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Expiration Dates for Natural Makeup

How long natural makeup and beauty products are good for, and when to replace them

Written by: 100% Pure®
100% Pure products for smaller pores

Wait a minute – are you still using that ‘special occasion’ lipstick from high school? Put down the bullet, because that lipstick is most definitely expired. It’s easy to forget that makeup doesn’t last forever, so we adopt an “if it ain’t broke, don’t fix it,” mentality. Harsh preservatives in most mainstream products mean they can live a half-life for months, even years past their prime (think of them as ‘zombie’ makeup). On the other hand, natural makeup products most definitely have a firm shelf life, and should be recycled and retired once they hit their expiration.

Natural and organic cosmetics contain ingredients derived from foods and plants. We use natural preservatives that help to enhance the performance of the product, without harming the skin. Think of natural makeup like food: it’s got preservatives to make it last, but you wouldn’t eat it past it’s expiration date. So how do you know if your product is no longer usable? Check out the guide below, including best practices and a quick list of ‘don’ts’ for natural beauty products.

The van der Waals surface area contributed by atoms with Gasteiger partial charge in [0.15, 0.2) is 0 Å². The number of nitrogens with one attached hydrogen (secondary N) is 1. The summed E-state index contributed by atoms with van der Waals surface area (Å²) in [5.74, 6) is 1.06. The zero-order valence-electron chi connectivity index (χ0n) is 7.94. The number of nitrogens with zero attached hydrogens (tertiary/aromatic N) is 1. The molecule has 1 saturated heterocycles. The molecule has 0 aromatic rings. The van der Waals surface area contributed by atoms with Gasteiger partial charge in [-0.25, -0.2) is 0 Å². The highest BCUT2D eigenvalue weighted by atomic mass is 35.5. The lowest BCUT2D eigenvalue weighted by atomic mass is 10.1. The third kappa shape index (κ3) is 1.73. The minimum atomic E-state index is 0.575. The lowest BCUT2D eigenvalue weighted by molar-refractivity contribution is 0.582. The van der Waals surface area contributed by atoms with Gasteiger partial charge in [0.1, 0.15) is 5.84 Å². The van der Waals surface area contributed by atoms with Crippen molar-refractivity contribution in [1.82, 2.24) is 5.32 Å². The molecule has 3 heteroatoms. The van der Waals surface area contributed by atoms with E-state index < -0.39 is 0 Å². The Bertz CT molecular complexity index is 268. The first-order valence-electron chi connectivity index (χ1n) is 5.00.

Open jar information

Expiration Dates

Similar to a carton of juice or milk, our makeup products come with open-jar dates that dictate their shelf life once opened. When opened, oxygen interacts with the formulas and they immediately begin to degrade. Liquid and cream formulas have a naturally moist texture, making them bacterial breeding grounds once their preservatives are no longer effective (about 6 months). For mascaras, because bacteria are inserted inside the tube, 6 months is maximum while 3-4 is a better time frame. Foundations can last a bit longer if you practice safe sanitation, meaning no cross-contamination, closing lids tight, and storing in a cool, dry place.